According to the Health & Safety Executive, the printing industry has a relatively high incidence of machinery-related accidents. The majority of printing machine accidents occurs while preparing, or making ready, or cleaning the machinery, while freeing blockages also accounts for a significant percentage. However, by choosing the right machine for the job, training employees to safeguard themselves and taking basic safety precautions, common hazards can be avoided.
Many label printing machine accidents are caused by contact, or entanglement, with dangerous moving parts, including rotating parts, such as printing cylinders, rollers and transmission machinery. Long, untied hair, loose clothing and jewellery all pose obvious entanglement hazards and should be prohibited among printing machine operators. Fingers are equally at risk, so fully automatic feeding, rather than hand feeding, of label media is far and away the safer option. Furthermore, control switches, including a red, mushroom-shaped emergency stop button, should be clearly marked and placed within easy reach of the operator.
Machine Safety Regulations
All new printing machines should carry a Conformité Européenne (CE) mark and be supplied with a Declaration of Conformity. However, a Declaration of Conformity is not a guarantee of safety; a manufacturer may not have considered all the procedures in your printing works, so a risk assessment is still necessary. Some manufacturers design and build printing machines according to customers’ requirements, which can make life much easier in that respect. Furthermore, any press manufactured, or refurbished, after 2005 should comply with the European Standard BS EN 1010 ‘Safety of machinery – Safety requirements for the design and construction of printing and paper converting machines’.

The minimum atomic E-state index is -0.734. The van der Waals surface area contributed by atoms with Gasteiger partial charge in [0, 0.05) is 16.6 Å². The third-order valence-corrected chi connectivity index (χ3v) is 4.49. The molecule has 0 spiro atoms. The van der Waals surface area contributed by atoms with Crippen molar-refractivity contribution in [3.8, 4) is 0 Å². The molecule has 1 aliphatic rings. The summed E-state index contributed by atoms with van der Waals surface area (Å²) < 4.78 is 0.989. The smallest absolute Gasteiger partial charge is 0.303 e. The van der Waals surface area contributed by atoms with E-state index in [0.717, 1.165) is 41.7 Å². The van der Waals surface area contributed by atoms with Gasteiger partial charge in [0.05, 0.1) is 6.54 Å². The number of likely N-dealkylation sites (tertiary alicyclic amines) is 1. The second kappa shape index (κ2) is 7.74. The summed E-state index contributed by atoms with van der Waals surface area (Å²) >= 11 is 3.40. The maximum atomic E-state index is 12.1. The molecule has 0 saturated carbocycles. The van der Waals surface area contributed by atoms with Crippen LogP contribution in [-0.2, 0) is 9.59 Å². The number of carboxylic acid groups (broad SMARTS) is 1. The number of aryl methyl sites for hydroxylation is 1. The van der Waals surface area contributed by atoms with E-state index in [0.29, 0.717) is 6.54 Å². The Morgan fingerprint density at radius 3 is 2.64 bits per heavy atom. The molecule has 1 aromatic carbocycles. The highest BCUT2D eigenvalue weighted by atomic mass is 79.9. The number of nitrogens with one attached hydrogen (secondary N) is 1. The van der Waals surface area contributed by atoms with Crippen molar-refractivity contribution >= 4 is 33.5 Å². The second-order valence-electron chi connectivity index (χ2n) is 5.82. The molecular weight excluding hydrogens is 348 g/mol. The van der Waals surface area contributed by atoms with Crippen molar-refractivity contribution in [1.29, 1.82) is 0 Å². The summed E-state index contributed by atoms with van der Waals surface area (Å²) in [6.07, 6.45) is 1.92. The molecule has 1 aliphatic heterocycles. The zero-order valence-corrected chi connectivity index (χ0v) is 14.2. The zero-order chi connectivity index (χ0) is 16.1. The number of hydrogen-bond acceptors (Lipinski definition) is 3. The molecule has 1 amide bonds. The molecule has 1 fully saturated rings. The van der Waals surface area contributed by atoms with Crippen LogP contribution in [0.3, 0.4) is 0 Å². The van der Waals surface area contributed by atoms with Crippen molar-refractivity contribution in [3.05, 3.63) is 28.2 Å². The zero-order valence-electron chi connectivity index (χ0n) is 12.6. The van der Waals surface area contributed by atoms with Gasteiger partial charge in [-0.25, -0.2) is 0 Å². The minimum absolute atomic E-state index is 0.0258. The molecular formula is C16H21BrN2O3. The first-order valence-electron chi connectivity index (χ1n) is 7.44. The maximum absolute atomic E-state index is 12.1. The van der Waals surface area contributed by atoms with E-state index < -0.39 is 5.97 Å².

All printing presses should be fitted with effective protection. The type of guard may vary according to the age of the machine and its control type, but guards either prevent access to hazardous parts altogether or bring the machine to a halt if a person places themselves in imminent danger. Fixed guards are preferable but, if hazardous parts, such as printing cylinders, require regular intervention, interlocking guards or trip devices - such as electro-sensitive safety systems - may be a viable alternative.
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In summary, while cuts, bruises, crushing and pinching injuries, usually to the fingers or hand, are typical accidents, fatal accidents are not unknown. However, by addressing the underlying causes, which include unsafe intervention and absent, inadequate or inadequately maintained protective guards, many accidents can be prevented.
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